3. Ineffective assistance of counsel. Our examination of the record does not support the claim of ineffective assistance of counsel. Appellate counsel's points are a catalog of things he would have done differently and of questions appellate counsel wishes had been asked. For example, appellate counsel argues that trial counsel failed to buttress the defendant's credibility through character witnesses and that he permitted the prosecutor to lead too much. Tactical decisions or even lapses such as those did not deprive the defendant of a substantial ground of defense. See Commonwealth v. Saferian, 366 Mass. 89 , 96 (1974); Commonwealth v. Florentino, 396 Mass. 689 , 690 (1986); Commonwealth v. Thomas, 399 Mass. 165 , 169 (1987). "Invariably the lawyer who refights a campaign on the written record finds ways to fight it better." Commonwealth v. McGann, 20 Mass. App. Ct. 59 , 61 (1985).
4. Expert testimony. A physician who examined the victim could testify on the basis of his observations that the victim displayed physical symptoms consistent with sexual abuse and that he thought those symptoms were the product of sexual abuse. He did not testify as to findings to be made by the jury and he did not say who had perpetrated the abuse. Indeed,
the physician testified that he could not tell precisely what had caused penetration. See Commonwealth v. Lewandowski, 22 Mass. App. Ct. 148 , 150 (1986). That the physician gave his opinion that the exhibited symptoms were to a "reasonable medical certainty" the product of sexual abuse did not dilute the standard of proof (beyond a reasonable doubt) which applies in a criminal case. Ibid. Objections to reliance on hearsay in connection with the physician's testimony about the alleged boy victim are without consequence as the defendant was acquitted on charges involving the boy.
5. Double jeopardy. As indecent assault and battery was charged as a separate offense, it was unnecessary for the judge to instruct the jury that they might find the defendant guilty of that crime as a lesser included offense of rape. To have done so was harmless, however, and trial counsel, understandably, did not object. To argue, as appellate counsel has, that this subjected the defendant to double jeopardy exhibits a profound misunderstanding of what double jeopardy is about.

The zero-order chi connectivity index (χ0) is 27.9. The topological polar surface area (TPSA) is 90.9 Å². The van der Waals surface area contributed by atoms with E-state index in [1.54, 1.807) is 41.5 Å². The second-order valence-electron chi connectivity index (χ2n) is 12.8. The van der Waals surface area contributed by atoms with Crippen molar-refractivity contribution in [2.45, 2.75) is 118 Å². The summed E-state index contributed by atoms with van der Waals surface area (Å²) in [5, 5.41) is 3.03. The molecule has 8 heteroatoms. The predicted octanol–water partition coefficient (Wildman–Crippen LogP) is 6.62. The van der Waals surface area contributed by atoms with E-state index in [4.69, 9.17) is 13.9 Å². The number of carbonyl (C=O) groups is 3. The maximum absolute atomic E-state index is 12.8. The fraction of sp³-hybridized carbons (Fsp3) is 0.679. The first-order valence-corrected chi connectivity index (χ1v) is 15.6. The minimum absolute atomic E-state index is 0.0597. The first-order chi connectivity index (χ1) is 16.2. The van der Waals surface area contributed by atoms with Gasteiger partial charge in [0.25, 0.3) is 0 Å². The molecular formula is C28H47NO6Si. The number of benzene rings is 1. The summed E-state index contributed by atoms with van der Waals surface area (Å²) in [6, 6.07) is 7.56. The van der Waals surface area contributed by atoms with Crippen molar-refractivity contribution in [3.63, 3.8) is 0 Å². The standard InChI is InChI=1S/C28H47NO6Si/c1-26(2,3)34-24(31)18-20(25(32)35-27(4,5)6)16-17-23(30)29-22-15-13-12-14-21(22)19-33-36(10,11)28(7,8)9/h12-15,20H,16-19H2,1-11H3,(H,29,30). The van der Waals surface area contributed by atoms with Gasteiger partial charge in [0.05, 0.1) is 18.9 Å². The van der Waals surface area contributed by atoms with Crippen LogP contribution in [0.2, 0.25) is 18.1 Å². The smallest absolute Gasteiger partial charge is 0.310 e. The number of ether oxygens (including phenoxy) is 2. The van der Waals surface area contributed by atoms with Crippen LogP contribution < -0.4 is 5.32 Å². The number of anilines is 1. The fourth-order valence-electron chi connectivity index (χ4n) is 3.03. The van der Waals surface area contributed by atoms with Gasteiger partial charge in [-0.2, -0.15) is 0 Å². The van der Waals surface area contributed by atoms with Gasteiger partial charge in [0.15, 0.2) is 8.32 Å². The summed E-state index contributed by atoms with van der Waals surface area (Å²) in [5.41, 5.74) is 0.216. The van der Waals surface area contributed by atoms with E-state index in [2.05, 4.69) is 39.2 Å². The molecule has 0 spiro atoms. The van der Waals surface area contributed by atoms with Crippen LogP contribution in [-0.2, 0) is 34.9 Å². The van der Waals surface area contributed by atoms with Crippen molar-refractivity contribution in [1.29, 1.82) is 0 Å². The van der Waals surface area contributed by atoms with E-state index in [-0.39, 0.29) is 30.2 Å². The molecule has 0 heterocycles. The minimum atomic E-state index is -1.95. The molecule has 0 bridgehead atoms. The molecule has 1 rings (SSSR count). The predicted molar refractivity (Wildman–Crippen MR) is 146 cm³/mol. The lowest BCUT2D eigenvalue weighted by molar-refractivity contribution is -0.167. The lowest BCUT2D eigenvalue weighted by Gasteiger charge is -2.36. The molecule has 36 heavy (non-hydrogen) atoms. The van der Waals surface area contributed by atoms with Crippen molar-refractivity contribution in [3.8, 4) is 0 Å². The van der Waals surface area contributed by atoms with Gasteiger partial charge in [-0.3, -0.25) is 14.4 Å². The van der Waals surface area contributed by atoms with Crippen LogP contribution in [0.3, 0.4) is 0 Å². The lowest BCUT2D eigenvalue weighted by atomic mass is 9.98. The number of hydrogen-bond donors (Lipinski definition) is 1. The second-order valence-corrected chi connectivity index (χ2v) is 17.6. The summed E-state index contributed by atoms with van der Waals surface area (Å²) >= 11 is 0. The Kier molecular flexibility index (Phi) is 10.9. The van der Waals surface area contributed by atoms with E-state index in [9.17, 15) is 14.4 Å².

6. Use of probable cause testimony. On direct examination by the prosecutor, the victim, as noted, responded unexpectedly to certain questions. For example, she had responded "No," when asked if the defendant had removed her clothes. The prosecutor then asked, "Do you remember telling the lady judge in Chelsea Bob took your clothes off?" The witness answered that question, "Yes." Several questions later she responded, "Yes," to the question, "Did Bob take your clothes off?" This was a permissible use of prior testimony to refresh present recollection. Commonwealth v. Fiore, 364 Mass. 819 , 823 (1974). Commonwealth v. Hoffer, 375 Mass. 369 , 376 (1978). There were other aspects of her probable cause testimony in District Court which the prosecutor asked the child about which she did not remember and which she did not adopt.
7. Jury instruction. A reading of the jury instructions discloses as simply mistaken the defendant's assertion that the judge failed to instruct the jury that the category of rape charged required the jury to find that the child had not given her consent. The requirement that the sexual intercourse took place "against the victim's will," under standard definitions of rape in the Commonwealth, has been taken to mean "without the victim's consent." Commonwealth v. Burke, 105 Mass. 376 , 377 (1870). Commonwealth v. Roosnell, 143 Mass. 32 , 40 (1886). Commonwealth v. Helfant, 398 Mass. 214 , 220-221 (1986). By looking to the child's age and size, a jury could reasonably have inferred that the sexual intercourse took place by force and against her consent. Again, understandably, trial counsel did not object to that aspect of the jury instructions.
[Note 1] No sentence was imposed in connection with the conviction of indecent assault and battery. That indictment was placed on file.